Francis Joseph O'Donohoe, Landscape and Figure Painter

(b. 1878, d. 1911)

Landscape and Figure Painter

From A Dictionary of Irish Artists 1913

Was born at 40 Cuffe Street, Dublin, on 30th April, 1878, the son of William O'Donohue, a jeweller, afterwards of 19 Essex Quay. As a boy he showed a marked talent for drawing, and at the age of 11 became a pupil in the Metropolitan School of Art under James Brenan. He was twice awarded the national bronze medal, and at the age of 16 obtained second place for drawing. In 1896 he was sent to attend a special course at South Kensington. As a student in the Royal Hibernian Academy he was likewise successful, carrying off the first prize for drawing and painting two years in succession. He afterwards went to Paris and studied in the Académie Julien under Benjamin Constant. Returning to Dublin he was appointed Art Master in the City of Dublin Technical Schools. He began to exhibit in the Royal Hibernian Academy in 1899 and was elected an Associate of that body.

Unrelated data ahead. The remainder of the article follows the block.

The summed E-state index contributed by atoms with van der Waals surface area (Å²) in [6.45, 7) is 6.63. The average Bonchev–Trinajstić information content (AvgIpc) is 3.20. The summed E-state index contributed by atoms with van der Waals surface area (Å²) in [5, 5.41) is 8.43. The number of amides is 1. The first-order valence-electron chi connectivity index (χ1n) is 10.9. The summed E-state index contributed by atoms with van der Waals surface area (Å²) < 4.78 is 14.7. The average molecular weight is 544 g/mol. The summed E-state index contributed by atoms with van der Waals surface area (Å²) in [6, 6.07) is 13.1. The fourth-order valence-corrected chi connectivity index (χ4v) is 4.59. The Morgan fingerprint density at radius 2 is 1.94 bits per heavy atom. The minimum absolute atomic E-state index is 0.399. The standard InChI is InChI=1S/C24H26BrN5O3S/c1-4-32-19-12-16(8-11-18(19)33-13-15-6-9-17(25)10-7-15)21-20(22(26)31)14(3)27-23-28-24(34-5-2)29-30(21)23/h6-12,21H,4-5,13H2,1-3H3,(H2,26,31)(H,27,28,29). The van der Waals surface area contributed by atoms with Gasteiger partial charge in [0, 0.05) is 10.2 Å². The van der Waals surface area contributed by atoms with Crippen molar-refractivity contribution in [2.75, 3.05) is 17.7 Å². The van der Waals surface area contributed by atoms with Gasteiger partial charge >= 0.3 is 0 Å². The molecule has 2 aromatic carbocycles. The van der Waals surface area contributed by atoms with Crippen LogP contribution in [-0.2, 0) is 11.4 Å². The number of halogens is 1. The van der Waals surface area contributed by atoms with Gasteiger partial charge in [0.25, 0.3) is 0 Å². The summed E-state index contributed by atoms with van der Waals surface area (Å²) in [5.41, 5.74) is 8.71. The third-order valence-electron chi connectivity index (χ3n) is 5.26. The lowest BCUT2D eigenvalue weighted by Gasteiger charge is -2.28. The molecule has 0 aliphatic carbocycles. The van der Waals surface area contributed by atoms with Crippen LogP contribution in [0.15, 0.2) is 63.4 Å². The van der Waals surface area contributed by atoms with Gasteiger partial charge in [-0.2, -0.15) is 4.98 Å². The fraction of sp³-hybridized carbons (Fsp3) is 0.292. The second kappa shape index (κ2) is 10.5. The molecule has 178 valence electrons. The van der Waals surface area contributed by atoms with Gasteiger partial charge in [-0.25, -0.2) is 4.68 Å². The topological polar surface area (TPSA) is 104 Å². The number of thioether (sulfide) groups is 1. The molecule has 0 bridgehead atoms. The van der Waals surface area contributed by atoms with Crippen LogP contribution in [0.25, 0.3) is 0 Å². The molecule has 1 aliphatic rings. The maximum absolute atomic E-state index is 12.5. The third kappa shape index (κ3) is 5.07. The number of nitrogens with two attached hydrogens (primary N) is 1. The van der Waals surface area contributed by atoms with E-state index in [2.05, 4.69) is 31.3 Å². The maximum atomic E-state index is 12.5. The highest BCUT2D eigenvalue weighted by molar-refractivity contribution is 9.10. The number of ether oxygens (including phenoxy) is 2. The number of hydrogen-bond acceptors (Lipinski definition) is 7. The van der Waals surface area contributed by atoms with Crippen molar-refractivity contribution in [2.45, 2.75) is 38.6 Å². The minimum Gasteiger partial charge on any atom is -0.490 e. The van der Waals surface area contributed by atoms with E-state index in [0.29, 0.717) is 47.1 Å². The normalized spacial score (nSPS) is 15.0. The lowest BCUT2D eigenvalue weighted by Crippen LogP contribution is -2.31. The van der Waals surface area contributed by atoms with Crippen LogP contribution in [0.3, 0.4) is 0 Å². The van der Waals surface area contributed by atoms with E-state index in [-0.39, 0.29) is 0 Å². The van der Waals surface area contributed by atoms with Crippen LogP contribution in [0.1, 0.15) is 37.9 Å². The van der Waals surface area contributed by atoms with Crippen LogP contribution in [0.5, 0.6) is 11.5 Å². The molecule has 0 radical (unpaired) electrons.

He did not, however, paint any important easel pictures, but found employment in Church work. One of his first commissions for ecclesiastical painting was a set of "Stations of the Cross" for the parish church of Screen, Co. Wexford. Subsequently he painted a picture of "The Sacred Heart" for the Cathedral at Loughrea, and executed a set of enamels for a ciborium representing the pre-Christian and Christian periods in Ireland. His next important commission was the painting of figures of "The Twelve Apostles" for the decoration of St. Andrew's church, Westland Row, which were placed in the transept. He also painted religious pictures for Mr. T. Kelly of New York and for Mr. C. T. Gatty. At the time of his death he had in hands a "Lunette" for Lord Killanin. A career of some promise was cut short by a tragic end. On the afternoon of the 23rd December, 1911, he accompanied two friends in a motor car, and in Morehampton Road, the car coming into collision with a van, O'Donohoe was flung violently against the wind-screen and his throat so cut by the glass that he died almost immediately after he was taken to the City of Dublin Hospital. An exhibition of his pictures and drawings was held at 28 Clare Street from the 2nd to 17th February, 1912.

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